Is Tony Stark Selfish?

In my, albeit limited, career as a person who writes about comics, I happen to have written A LOT about Tony Stark. But in that time there is one facet of Tony Stark’s superheroic persona that has persistently bugged me yet I have not talked about in detail, and it’s that I think Tony Stark might be selfish.

More than enough to cover the Avengers, right?

More than enough to cover the Avengers, right?

Tony Stark is undoubtedly a hero; sacrificing his time, his wealth, and his safety in the service of others, which are not normally characteristics associated with a selfish person. However, we cannot deny that Tony is a bit of a suit hoarder, which is the crux of my argument. As near as I can tell, the trailers for Iron Man 3 have all but rendered Avengers 2 irrelevant. “What’s that? Thanos is attacking earth, good thing I have this army of autonomous armors to go and stop him. Enjoy futzing with your bow, Hawkeye.”

Iron Man 2, near as I can remember, dealt a lot with why Tony was uncomfortable sharing his technology with the US Government, which is understandable, but who in their right mind can deny a suit to Captain America? The idea of sharing suits with other Avengers is not without precedent, mind you. In an early issue of The Ultimates Tony builds the Black Widow her own suit, and she ends up betraying him with it. Yet I hardly think a double-cross by a super-spy (keyword being spy) is equivalent to the reputation of America’s only super-soldier.

Granted, Tony has shared suits with other more stalwart and trustworthy folks before. Namely, his buddy James Rhodes, aka War Machine, and more recently Pepper Potts with her Rescue armor. While these individuals are both clearly stand-up citizens worthy of the responsibility, I remain perplexed as to why Tony has failed to share his assets to other members of his superhero fraternity.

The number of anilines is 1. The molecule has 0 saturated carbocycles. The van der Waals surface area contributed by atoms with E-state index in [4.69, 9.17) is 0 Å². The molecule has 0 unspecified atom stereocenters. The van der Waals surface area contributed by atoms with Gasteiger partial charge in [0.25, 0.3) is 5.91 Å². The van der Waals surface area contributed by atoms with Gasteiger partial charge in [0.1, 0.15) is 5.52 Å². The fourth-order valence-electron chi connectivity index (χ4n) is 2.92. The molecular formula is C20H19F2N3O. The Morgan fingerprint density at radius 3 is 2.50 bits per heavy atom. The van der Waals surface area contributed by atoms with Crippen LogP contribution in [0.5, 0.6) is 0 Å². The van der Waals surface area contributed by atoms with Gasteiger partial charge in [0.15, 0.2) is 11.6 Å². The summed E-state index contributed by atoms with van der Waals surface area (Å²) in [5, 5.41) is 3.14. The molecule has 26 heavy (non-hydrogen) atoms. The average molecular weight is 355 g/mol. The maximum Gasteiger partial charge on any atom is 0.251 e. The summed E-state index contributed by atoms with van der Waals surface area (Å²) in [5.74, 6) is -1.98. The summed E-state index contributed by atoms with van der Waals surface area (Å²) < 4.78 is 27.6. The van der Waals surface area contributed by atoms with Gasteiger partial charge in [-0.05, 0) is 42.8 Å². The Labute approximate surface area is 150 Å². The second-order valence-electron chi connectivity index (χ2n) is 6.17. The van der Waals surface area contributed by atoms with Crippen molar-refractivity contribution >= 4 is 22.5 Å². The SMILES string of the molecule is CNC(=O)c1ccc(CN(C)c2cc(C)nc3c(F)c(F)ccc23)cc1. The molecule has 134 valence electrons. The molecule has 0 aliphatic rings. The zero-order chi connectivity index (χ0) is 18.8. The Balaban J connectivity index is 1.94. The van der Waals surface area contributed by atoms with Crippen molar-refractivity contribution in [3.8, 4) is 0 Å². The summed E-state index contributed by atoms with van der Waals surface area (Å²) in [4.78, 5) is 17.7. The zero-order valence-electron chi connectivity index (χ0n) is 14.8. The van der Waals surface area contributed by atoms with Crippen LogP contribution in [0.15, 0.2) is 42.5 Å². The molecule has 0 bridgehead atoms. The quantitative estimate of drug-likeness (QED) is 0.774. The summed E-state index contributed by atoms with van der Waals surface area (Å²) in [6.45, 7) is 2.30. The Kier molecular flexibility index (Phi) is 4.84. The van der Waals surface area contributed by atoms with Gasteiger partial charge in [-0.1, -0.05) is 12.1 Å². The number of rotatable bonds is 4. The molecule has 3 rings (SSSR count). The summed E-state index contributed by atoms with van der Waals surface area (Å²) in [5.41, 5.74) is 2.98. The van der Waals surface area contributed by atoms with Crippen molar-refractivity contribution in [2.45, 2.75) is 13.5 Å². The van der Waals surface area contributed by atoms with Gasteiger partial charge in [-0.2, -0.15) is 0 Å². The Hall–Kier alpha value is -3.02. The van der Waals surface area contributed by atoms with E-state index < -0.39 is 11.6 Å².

A "No prize" to the person who can explain why it only has 3 legs.

A “No prize” to the person who can explain why it only has 3 legs.

It’s not like I’m saying Tony should give away anything equivalent to whatever Mark he’s sporting at the moment. Starktech seems to exist so far beyond the present realm of technology that even an early version of his suit ought to increase almost any other hero’s skillset. And as we saw in the suit he built for Spider-Man, he has no qualms about putting in a few safeguards to prevent suits from being used for purposes outside his comfort zone. We’re talking about people he has fought besides for years, granted with the occasional squabble, but at the end of the day heroes all.

This seems especially relevant considering Tony is now off gallivanting in space, leaving earth without an Iron Man. Perhaps his suits are just as effective automated as they would be with a pilot, and thus Tony is for all intents and purposes irrelevant, but I still have to believe that a Black Panther with his own Stark-built suit is more effective than a Black Panther without.

I imagine there are some of you rolling your eyes at this point, so let me address what I imagine might be your refutation to my proposal. Yes, I fully acknowledge that as a story-telling device, giving everyone an Iron Man suit suited to their personal powers and style would be a boring disaster. It would mean that every character in the Marvel Universe would have basically the same weaknesses and limitations, which would not make for good stories. What I am more concerned with is the in-universe logic that would seem to dictate that most heroes would benefit from a bit of Starktech in their lives.

I’m not the only one whom has noticed this discrepancy. In the pages of Avengers #17 Noh-Varr takes control of the suits being stored in Avengers Tower. Carol Danvers astutely throws out a line saying “I would rather have the Red Skull chop my head off then tell Tony Stark I found a hole in his system and used it.” And follows up that comment with a lamentation that her own friendship with Tony doesn’t warrant access to his creations.